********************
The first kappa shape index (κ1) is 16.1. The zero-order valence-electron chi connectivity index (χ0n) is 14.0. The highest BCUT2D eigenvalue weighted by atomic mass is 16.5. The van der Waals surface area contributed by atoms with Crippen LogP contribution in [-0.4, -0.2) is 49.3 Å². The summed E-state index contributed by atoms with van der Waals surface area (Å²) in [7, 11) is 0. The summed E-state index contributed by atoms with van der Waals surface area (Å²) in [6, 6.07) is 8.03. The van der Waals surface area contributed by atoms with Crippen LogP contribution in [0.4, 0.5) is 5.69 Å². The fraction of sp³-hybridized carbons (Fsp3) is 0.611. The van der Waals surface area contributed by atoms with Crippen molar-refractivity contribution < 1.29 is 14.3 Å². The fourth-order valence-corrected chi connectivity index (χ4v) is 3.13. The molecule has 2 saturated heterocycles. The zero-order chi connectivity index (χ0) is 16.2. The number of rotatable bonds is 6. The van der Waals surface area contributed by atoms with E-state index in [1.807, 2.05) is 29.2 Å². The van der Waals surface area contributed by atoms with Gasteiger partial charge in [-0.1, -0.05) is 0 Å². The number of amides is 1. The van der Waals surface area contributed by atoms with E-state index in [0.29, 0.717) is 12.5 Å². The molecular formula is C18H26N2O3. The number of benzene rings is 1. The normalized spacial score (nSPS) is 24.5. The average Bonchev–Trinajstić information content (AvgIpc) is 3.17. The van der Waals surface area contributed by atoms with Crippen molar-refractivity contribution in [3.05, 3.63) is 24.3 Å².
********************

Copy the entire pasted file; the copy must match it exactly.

The first kappa shape index (κ1) is 16.1. The zero-order valence-electron chi connectivity index (χ0n) is 14.0. The highest BCUT2D eigenvalue weighted by atomic mass is 16.5. The van der Waals surface area contributed by atoms with Crippen LogP contribution in [-0.4, -0.2) is 49.3 Å². The summed E-state index contributed by atoms with van der Waals surface area (Å²) in [7, 11) is 0. The summed E-state index contributed by atoms with van der Waals surface area (Å²) in [6, 6.07) is 8.03. The van der Waals surface area contributed by atoms with Crippen LogP contribution in [0.4, 0.5) is 5.69 Å². The fraction of sp³-hybridized carbons (Fsp3) is 0.611. The van der Waals surface area contributed by atoms with Crippen molar-refractivity contribution < 1.29 is 14.3 Å². The fourth-order valence-corrected chi connectivity index (χ4v) is 3.13. The molecule has 2 saturated heterocycles. The zero-order chi connectivity index (χ0) is 16.2. The number of rotatable bonds is 6. The van der Waals surface area contributed by atoms with E-state index in [1.807, 2.05) is 29.2 Å². The van der Waals surface area contributed by atoms with Gasteiger partial charge in [-0.1, -0.05) is 0 Å². The number of amides is 1. The van der Waals surface area contributed by atoms with E-state index in [0.29, 0.717) is 12.5 Å². The molecular formula is C18H26N2O3. The number of benzene rings is 1. The normalized spacial score (nSPS) is 24.5. The average Bonchev–Trinajstić information content (AvgIpc) is 3.17. The van der Waals surface area contributed by atoms with Crippen molar-refractivity contribution in [3.05, 3.63) is 24.3 Å².